Studio Projects: Outside the Lines
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The dominant concept of Euro-U.S. fine art holds that first and foremost, art serves the artist's self-expression. This assumption requires viewers of art to relinquish their own associations and experiences, and essentially submit to art’s "power." Other theories suggest that art serves varied roles extending well beyond the artist’s self-expression. For millennia, indigenous and ancient cultures have created and used images and objects to serve ritual and ceremony, or to galvanize communities. Only recently have Euro-U.S. contemporary artists taken up alternative forms and functions—deploying art as a change agent, provoking examination of outmoded paradigms, and questioning the status quo. Images, objects, and experiences "sneak up" on us and surprise us. These works do so disguised as ordinary objects or images that we don’t initially perceive as art in the conventional sense. Such art appears in the guise of postcards and mail art, graphic novels, web zines, flip books, actions and performances, toys and other forms. In this program, we will question and explore the division between the purpose art has traditionally served and alternative ways art can operate. We will pursue this inquiry through multiple learning modes, including studio practice, contemporary art theory and art history lectures, screenings, readings, written assignments, individual creative projects, and seminars.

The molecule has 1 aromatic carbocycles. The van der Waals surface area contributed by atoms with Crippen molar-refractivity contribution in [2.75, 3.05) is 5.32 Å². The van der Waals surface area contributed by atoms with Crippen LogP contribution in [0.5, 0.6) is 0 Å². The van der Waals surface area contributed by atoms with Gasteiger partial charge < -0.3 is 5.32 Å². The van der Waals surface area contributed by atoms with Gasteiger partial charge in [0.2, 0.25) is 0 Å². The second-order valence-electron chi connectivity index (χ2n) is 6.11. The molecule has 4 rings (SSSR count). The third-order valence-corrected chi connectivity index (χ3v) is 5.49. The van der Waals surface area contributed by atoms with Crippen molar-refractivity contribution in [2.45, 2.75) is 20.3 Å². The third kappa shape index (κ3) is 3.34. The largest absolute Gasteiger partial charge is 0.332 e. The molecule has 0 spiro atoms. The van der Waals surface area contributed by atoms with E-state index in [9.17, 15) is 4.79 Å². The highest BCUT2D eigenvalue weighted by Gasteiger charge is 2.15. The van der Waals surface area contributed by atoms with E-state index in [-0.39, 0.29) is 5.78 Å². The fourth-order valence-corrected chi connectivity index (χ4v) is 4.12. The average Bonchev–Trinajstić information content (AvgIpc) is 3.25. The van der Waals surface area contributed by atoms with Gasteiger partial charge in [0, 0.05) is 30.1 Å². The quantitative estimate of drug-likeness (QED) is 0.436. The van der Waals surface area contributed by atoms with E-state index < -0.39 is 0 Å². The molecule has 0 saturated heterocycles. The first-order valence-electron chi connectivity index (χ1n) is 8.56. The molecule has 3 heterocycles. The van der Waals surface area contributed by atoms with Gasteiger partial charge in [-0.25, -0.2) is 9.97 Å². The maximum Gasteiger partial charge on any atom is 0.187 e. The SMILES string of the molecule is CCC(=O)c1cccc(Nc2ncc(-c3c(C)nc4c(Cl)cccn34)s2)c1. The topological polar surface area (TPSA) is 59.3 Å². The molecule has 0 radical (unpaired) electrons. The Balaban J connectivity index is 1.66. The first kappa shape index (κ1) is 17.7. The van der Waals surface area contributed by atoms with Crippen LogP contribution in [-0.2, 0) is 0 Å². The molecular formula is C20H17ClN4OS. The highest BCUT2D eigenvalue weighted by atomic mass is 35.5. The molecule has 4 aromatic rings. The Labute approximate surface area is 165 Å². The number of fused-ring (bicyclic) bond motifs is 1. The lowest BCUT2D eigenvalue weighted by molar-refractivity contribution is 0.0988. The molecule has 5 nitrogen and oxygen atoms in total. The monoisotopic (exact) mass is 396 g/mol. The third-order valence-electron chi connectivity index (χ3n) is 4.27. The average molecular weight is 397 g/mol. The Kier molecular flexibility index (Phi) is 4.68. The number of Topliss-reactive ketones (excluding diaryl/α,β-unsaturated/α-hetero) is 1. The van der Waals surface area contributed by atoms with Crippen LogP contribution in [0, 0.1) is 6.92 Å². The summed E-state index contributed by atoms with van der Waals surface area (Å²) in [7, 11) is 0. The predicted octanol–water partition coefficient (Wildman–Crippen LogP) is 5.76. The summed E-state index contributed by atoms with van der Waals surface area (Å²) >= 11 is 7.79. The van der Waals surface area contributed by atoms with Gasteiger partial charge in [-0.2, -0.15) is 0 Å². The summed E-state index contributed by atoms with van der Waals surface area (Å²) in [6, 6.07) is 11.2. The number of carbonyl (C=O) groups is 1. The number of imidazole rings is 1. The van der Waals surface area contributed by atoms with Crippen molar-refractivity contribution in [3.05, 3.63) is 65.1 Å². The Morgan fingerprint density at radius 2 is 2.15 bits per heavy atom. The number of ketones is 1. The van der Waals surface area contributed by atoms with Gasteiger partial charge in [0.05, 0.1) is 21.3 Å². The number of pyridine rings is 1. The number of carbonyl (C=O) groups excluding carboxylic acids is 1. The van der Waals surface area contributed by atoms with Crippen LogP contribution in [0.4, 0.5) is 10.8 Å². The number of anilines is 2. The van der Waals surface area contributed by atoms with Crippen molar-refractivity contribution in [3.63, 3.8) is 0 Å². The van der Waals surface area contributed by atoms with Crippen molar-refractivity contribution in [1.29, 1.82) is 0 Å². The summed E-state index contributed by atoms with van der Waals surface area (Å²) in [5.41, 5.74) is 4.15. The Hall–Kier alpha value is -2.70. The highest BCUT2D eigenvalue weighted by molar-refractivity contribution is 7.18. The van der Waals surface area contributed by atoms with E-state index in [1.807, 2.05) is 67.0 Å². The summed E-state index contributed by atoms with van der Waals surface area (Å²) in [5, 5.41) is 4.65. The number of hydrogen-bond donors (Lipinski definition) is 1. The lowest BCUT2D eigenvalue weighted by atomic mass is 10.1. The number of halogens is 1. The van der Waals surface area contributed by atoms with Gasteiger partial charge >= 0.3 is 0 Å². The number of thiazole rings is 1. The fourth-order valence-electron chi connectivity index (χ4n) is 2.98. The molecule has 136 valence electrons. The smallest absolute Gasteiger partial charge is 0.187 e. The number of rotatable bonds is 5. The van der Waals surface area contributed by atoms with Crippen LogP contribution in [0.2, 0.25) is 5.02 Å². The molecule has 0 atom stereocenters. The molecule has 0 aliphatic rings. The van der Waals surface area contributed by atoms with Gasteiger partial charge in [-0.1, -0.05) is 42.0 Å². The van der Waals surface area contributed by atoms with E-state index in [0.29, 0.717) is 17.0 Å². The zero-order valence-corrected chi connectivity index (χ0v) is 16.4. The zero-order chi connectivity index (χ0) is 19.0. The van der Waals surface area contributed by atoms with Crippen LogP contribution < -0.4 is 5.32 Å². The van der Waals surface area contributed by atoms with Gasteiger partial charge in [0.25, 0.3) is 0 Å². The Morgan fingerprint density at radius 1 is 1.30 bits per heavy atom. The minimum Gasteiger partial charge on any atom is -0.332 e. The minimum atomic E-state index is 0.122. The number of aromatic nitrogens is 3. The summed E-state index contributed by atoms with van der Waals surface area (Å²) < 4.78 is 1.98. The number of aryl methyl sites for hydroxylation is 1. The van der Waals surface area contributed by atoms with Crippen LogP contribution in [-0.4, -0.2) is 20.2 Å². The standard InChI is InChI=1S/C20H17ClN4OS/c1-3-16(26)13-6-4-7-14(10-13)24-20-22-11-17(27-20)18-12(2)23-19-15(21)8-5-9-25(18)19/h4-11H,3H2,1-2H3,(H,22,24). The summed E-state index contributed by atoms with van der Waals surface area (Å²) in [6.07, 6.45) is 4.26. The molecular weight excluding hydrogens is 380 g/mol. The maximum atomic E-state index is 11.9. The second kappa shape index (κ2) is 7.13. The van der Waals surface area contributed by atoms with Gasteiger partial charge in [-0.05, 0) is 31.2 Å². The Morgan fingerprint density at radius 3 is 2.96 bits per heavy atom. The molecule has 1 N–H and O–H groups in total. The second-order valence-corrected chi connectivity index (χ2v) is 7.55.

We will ground the program in two studio practices: animation and printmaking. Because both originate in drawing, fall quarter will be devoted to learning animation, basic drawing skills and theory. Basic drawing will include animation exercises, observational and life drawing techniques. In winter, students will apply basic drawing and animating skills to animation and intaglio (etching) printmaking projects, with the goal of gaining basic studio skills and foundational visual and media literacy. Students will also learn a range of creative concept development practices, enhancing their knowledge of alternative ways of making and thinking about art.
This offering will prepare you for careers and advanced study in:
studio art, visual and media literacy, art history, education, and the humanities
Credits per quarter
- Enhanced Online Learning - This offering requires access to web-based tools, but use of these tools does not displace any face-to-face instruction.
Approximately $150 per quarter for animation, drawing, and printmaking materials.
$15 in winter for supplies.
Class Size: 46
50% Reserved for Freshmen
Scheduled for: Day
First winter class meeting: Monday, January 8 at 10am (tbd)
Located in: Olympia
|2017-11-16||Special Expenses increased (from $100 to $150).|
|2017-11-16||This program will accept new enrollment with faculty signature.|
|2017-05-22||Winter fee added ($15).|